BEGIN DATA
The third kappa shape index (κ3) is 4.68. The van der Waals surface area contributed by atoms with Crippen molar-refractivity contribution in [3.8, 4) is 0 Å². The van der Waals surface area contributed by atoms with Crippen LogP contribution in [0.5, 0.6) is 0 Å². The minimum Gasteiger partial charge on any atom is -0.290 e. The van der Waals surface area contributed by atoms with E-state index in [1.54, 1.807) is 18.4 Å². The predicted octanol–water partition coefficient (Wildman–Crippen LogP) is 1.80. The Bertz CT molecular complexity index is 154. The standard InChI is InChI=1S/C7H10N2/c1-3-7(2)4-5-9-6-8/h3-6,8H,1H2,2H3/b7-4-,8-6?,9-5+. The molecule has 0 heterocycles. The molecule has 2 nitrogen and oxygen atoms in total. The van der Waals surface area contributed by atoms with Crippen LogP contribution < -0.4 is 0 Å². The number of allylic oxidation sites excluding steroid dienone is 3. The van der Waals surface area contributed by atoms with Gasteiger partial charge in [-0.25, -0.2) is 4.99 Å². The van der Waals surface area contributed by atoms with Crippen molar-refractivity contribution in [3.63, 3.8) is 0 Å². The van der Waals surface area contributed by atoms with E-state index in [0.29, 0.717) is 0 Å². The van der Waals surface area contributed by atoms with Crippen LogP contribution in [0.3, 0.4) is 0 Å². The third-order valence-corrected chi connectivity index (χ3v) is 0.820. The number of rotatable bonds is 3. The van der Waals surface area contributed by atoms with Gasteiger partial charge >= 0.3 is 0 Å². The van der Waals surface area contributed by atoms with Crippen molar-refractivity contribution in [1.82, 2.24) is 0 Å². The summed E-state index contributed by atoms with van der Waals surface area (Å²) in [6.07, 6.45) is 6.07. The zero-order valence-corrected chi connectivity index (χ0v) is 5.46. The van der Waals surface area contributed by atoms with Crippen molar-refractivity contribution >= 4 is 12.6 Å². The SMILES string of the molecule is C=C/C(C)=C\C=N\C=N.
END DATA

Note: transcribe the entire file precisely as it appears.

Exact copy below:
The third kappa shape index (κ3) is 4.68. The van der Waals surface area contributed by atoms with Crippen molar-refractivity contribution in [3.8, 4) is 0 Å². The van der Waals surface area contributed by atoms with Crippen LogP contribution in [0.5, 0.6) is 0 Å². The minimum Gasteiger partial charge on any atom is -0.290 e. The van der Waals surface area contributed by atoms with E-state index in [1.54, 1.807) is 18.4 Å². The predicted octanol–water partition coefficient (Wildman–Crippen LogP) is 1.80. The Bertz CT molecular complexity index is 154. The standard InChI is InChI=1S/C7H10N2/c1-3-7(2)4-5-9-6-8/h3-6,8H,1H2,2H3/b7-4-,8-6?,9-5+. The molecule has 0 heterocycles. The molecule has 2 nitrogen and oxygen atoms in total. The van der Waals surface area contributed by atoms with Crippen LogP contribution < -0.4 is 0 Å². The number of allylic oxidation sites excluding steroid dienone is 3. The van der Waals surface area contributed by atoms with Gasteiger partial charge in [-0.25, -0.2) is 4.99 Å². The van der Waals surface area contributed by atoms with Crippen molar-refractivity contribution in [3.63, 3.8) is 0 Å². The van der Waals surface area contributed by atoms with E-state index in [0.29, 0.717) is 0 Å². The van der Waals surface area contributed by atoms with Crippen LogP contribution in [0.3, 0.4) is 0 Å². The third-order valence-corrected chi connectivity index (χ3v) is 0.820. The number of rotatable bonds is 3. The van der Waals surface area contributed by atoms with Gasteiger partial charge >= 0.3 is 0 Å². The van der Waals surface area contributed by atoms with Crippen molar-refractivity contribution in [1.82, 2.24) is 0 Å². The summed E-state index contributed by atoms with van der Waals surface area (Å²) in [6.07, 6.45) is 6.07. The zero-order valence-corrected chi connectivity index (χ0v) is 5.46. The van der Waals surface area contributed by atoms with Crippen molar-refractivity contribution >= 4 is 12.6 Å². The SMILES string of the molecule is C=C/C(C)=C\C=N\C=N.